Before I was ready to write this piece on Justin’s work, his language of existentialism had become fluent to me. I would see a house, or a variety of house, city buildings of all shapes and sizes, monuments such as bridges and street laps, water towers and skyscrapers. The language I was speaking was the same as Justin’s, the language of existentialism, a language of questioning, questioning the reality of truth opposed to artifice. The artificial is found in the external and apparent by its physicality. Truth lies internally and the mystique of this language is that it is an open inquiry as the interior can never be in reality be made manifest with truth, the artifice of the exterior is no absolute signifier of the reality of what lies beyond it. The engagement with the mechanisms of these works such as age, color, style, iconography, graphics, etc, all are a play on significance leaving one guessing but truth to these questions have no answers.

From this vantage point the language, the interrogation, has been looking inward, an alternate approach finds the viewer looking outward and focusing on the physicality of the structural language of any canvas. The new works transcend the monumentality of hoses, city buildings, monuments, and skyscrapers and the presence of age, color, style, iconography, and graphics. With the older works the monumentality and physicality we indicative and mattered less than the truth of what lie beyond and the presence of qualities ranked lower in importance than the presence of the possibility of truth they signified, in the new works these are not only paramount the new works function as meaning is discovered by the full access to structure both physical and metaphysical and the structure taking the viewer beyond to question universal realities and universal truths. This is a different art and a different language and it is exciting.

A new piece yet to be titled boldly expresses this philosophy and is a journey of discovery. The structural points of departure in this canvas are limitless but can be reduced to two generals, and in any given structure, there is never a particular without an “other.” Nothing in the universe exists detachedly. Everything is connected to everything. So this canvas is ideal for a construction of this philosophy and a development of this language in these new works.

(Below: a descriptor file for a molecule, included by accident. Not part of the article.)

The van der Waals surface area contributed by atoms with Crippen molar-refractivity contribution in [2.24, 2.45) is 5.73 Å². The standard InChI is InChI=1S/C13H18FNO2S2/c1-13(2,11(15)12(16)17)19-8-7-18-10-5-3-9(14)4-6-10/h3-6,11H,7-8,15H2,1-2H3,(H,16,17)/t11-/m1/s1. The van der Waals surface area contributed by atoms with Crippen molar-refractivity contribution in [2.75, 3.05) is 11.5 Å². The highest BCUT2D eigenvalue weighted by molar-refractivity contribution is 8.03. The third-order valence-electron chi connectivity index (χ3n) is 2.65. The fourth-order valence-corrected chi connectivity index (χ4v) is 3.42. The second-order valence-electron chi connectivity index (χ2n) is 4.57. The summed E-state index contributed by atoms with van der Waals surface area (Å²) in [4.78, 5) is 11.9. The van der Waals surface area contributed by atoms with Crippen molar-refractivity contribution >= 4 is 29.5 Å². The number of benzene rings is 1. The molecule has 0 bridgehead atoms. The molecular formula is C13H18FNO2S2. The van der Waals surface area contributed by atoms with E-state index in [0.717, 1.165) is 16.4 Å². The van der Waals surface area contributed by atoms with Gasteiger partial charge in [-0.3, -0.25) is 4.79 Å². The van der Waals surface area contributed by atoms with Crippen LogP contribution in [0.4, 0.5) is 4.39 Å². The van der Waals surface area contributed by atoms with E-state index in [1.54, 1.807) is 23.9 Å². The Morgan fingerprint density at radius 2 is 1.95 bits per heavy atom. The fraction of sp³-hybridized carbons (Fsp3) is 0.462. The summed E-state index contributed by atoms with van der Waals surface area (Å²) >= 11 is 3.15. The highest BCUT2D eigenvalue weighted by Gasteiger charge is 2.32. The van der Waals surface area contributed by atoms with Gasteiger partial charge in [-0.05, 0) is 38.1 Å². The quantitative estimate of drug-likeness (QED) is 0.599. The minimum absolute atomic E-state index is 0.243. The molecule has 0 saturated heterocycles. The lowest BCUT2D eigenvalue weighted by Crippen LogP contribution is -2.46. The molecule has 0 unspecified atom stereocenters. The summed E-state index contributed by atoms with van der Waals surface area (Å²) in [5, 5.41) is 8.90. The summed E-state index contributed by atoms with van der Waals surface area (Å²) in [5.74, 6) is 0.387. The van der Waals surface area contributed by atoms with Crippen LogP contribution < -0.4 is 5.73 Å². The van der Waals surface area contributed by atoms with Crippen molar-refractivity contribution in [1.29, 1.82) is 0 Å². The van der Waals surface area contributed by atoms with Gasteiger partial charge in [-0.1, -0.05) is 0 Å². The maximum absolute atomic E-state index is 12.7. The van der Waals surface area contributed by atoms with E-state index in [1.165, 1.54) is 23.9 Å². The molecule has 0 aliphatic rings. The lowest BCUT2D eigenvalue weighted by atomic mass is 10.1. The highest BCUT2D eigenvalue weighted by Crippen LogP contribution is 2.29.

Two particulars chosen at random; the top tier of violet set against the pyramid tower and to the far right of the composition. Another particular; this a larger structure with components within it, the train platform half hidden with a hazed layer over it. What could their connectivity be? Experiential perhaps? I see a middle-aged lawyer on the platform on one of our infamous Utah “foggy” days. He stands there with a briefcase, the man who has everything, and says to himself, “What am I doing? I have nothing. I am barely alive. My only reason in life is to allow criminals having willfully committed crimes receive lesser sentence all for the sake of money.”

With a feeling of heaviness unlike any feeling he has ever known and a heart that is racing, he looks up to the south to a more open sky as he feels he cannot breath. In that sky there is an ethereal band of purplish hue cast on a level cloud reminding him that there is more to life than the world and there is more to the world than making money.But at the same time there is some relief and he feels he can breath again. He has seen ethereal beauty, he has seen it in nature, he knows there in more to life than the world there is more to the world than making money. He gets chills as he knows he can start again and he knows his possibilities are limitless. Experiential is also a wonderful manner to view any of Wheatley’s new works and feel very much involved with amazing dynamics ripe for analysis of meaning with infinite universal possibilities of significance. Structure, physical and metaphysical, is not just skin deep.

Relevant 2014

I'm excited to be participating in Relevant 2014 at the Kimball Art Center in Park City! I have three pieces in the show, which runs from August 15 to October 26th.

Read More

Springville Museum of Art Spring Salon

I was thrilled to find out last week that the two pieces I entered into the Salon were accepted. I was even more excited to find out one of them received the Jurors' Third Place Award! I'm grateful and humbled that the jurors recognized the piece. It is one that I love for it's simplicity and for its depth. The museum is full of work that could have easily received the same recognition.

The Review is In

Well,the review is in, but the show is also no longer up. A big thanks to 15th Street Gallery, everyone who came to see the work, and City Weekly and Ehren Clark for the positive review.

Well,the review is in, but the show is also no longer up. A big thanks to 15th Street Gallery, everyone who came to see the work, and City Weekly and Ehren Clark for the positive review.

Art for Sale

Art For Sale: Rethinking of Convention and an Investment in Interpretation

Baseball cards. We buy them and collect them and trade them and

idolize them. But what are they, really? A fantasy? A dream? A hobby?

Appropriating baseball cards for sale is an answer to one of the many

questions posed at the beginning of this project. What is the value of

the card? What is the value of art? It is also an attempt at poetic justice:

irony. Any value the cards once had diminishes with the mass production

of greedy companies.